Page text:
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Specialty cocktails for après-ski crowd inspired by local ingredients and classic drinks

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NEW YORK, N.Y. - After a long day on the slopes, nothing quite eases the aches and pains like a good drink.

For Brian Sbrocco, the perfect end to a recent day of skiing was a beer float.

Yes, a beer float.

"It's not quite the root beer float I grew up on," Sbrocco said. "It's one of the concoctions that you wouldn't normally do; you wouldn't combine beer and ice cream but it blended it beautifully."

The drink at Park Hyatt Beaver Creek in Avon, Colo., is just one of the latest trendy cocktails designed for those coming off the slopes.

Skiers have always sought out a refreshing drink or two after a day of racing down the mountain. Every afternoon, they can be seen unbuckling tight boots and heading into slopeside bars. Beer flows freely while a cheesy guitarist or cover band wails away.

But now resorts are making apr�s ski a bit fancier, with drinks that leave weary skiers shouting, "Another round, barkeeper!"

With his beer floats, Christian Apetz, the executive chef at the Park Hyatt, has taken a childhood favourite and added a bit of kick. All floats feature local beers and ice creams or sorbets made in house at the hotel.

In one drink, he's paired the New Belgium Brewing Company's 1554 Enlightened Black Ale with a regional version of rocky road ice cream called Rocky Mountain Road, plus raspberry-Champagne sorbet. Another drink takes the Left Hand Brewing Company's Milk Stout and pairs it with cocoa sorbet.

"This is a perfect way to end a day on the slopes," Apetz said. "Parents will order a float and enjoy it outside next to the fire while their kids" take part in the Hyatt's free, post-skiing tradition: making s'mores.

Sbrocco said he would have never thought to put such combinations together but found it refreshing after a day on the slopes.

"I don't think I could have more than one because it was pretty rich," said the 41-year-old skier from Austin, Texas.

On the other side of the mountains, the Hotel Jerome in Aspen, Colo., has just taken one of the oldest ski town drinks and added a twist.

During Prohibition, the Colorado hotel's saloon was converted into a soda fountain. But that didn't stop the alcohol from flowing. Patrons were known to have a few shots of bourbon in their French vanilla ice cream milkshakes. The drink was known as the Aspen Crud. It is still served today at the J-Bar, the name of the one-time soda fountain.

The hotel just reopened after four and a half months of renovations and a new, hot version of the Aspen Crud was added to J-Bar's menu. No ice cream here. Instead, bartenders take bourbon from Peach Street Distillers and add vanilla tea, cinnamon syrup and then float cream on top with a sprinkle of nutmeg.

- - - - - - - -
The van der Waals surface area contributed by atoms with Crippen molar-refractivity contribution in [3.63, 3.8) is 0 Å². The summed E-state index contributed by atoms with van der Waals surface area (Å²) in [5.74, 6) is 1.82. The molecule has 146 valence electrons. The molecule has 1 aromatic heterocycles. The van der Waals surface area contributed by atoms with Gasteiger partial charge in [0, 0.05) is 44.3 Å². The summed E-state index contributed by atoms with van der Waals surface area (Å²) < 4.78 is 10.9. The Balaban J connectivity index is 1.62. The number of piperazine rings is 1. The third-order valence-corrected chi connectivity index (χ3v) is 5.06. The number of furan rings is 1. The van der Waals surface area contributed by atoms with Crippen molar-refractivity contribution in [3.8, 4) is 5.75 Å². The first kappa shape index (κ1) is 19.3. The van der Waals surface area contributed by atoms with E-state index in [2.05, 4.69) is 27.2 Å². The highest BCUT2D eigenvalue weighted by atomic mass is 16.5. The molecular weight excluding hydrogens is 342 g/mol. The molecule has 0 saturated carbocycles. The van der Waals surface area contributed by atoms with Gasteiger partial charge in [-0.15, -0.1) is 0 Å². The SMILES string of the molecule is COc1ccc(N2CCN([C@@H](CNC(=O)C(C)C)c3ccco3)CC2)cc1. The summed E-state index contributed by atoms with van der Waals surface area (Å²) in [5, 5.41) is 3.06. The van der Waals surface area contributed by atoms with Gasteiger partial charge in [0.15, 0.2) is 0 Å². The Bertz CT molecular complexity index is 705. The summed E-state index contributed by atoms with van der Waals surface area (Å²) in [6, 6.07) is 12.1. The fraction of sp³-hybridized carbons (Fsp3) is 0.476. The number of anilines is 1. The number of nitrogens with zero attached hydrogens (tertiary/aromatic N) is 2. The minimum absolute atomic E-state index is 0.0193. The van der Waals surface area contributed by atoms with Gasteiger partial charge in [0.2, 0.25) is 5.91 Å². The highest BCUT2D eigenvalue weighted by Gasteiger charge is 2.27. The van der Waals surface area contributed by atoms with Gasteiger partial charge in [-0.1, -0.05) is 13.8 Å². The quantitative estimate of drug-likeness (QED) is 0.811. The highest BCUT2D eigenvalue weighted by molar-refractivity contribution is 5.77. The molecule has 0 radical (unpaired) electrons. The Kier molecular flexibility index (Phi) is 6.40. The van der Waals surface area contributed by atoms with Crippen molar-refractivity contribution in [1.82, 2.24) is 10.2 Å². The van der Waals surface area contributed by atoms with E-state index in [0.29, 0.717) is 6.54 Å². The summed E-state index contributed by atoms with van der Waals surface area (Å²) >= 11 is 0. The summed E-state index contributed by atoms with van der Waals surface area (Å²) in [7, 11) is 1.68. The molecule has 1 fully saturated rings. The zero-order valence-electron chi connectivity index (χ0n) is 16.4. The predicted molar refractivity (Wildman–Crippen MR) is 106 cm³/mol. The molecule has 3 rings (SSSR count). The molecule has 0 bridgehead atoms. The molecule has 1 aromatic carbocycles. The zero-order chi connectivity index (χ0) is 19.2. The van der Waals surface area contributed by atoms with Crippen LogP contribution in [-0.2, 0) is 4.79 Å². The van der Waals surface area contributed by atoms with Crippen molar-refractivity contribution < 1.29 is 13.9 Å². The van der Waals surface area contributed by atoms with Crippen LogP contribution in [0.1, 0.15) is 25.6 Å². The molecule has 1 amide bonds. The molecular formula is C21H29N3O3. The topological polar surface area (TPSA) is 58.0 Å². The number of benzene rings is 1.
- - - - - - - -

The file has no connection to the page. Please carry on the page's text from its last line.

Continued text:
Not to be outdone, at the Four Seasons Whistler, in British Columbia, Canada, cups of the ultimate hot chocolate come in large mugs with a chocolate lattice work over top. Skiers can order the drink with a Belgian or Verona chocolate in dark, milk or white. Then they top off the beverage with three "boozy truffles" filled with either mint liquor, Baileys Irish Cream or Kahlua.

"Every resort, most especially ski resort hotels, have their own version of hot chocolate, and all — of course — claim theirs is the best. So, we set out to up the ante and actually create what we believe to be 'the best' hot chocolate drink imaginable — the $20 hot chocolate," said chef Edison Mays. "Ours consists of a number of homemade specialties, including marshmallows truffles filled with liquor. It's hard to beat."

Several other resorts across North America have also recently launched some creative winter cocktails. Here's a sample of them:

— Colorado's Tommyknocker Brewery has taken a bit of the slopes and turned it into a new beer to celebrate the 75th anniversary of Loveland Ski Area. The Pine Bough Pale Ale is copper in colour, medium in body has a malty sweetness. But the real secret here is the spruce pine needles, handpicked from Loveland's slopes and used to provide a bit of an herbal finish to the beer.

— The Montage Deer Valley, in Park City, Utah, offers a S'mores martini inspired by the classic childhood s'mores treat of chocolate and marshmallow melted on a graham cracker. The drink includes Baileys, Stoli Vanil vodka, cocoa and the quintessential graham cracker. It is topped off with a marshmallow created by pastry chef Ray Lammers.

— The Handle Bar restaurant at the Four Seasons Resort Jackson Hole, in Wyoming, has put its own unique spin on the traditional hot toddy. It offers three modern takes on the drink: one with Bols Genever, a Dutch gin-like liquor, and chamomile tea; another with Hakushu whisky, raspberry tea and honey and a third with Spanish brandy, coffee, and Vov Zabaglione egg liqueur (similar to eggnog).

— Moonlight Basin Resort in Big Sky, Mont., offers a bloody mary with vodka from Montana's Vigilante distillery, topped off with a bit of locally sourced elk jerky. "We think our Montana-version of the classic bloody mary is the perfect cure for too much apr�s-ski fun," said general manager Greg Pack. "What's more appropriate than pairing locally-sourced vodka with locally sourced elk?"

— The 1930s Parisian-themed Sweet Spot sits at the base of Colorado's Crested Butte. Inside, skiers will find an arcade, candy counter and locally produced ice cream. But the real gem here is the martini bar and the establishment's signature martini: European sipping chocolate mixed with Godiva vodka, a touch of Grand Marnier topped with mini marshmallows, lightly torched.

___

Scott Mayerowitz can be reached at http://twitter.com/GlobeTrotScott.

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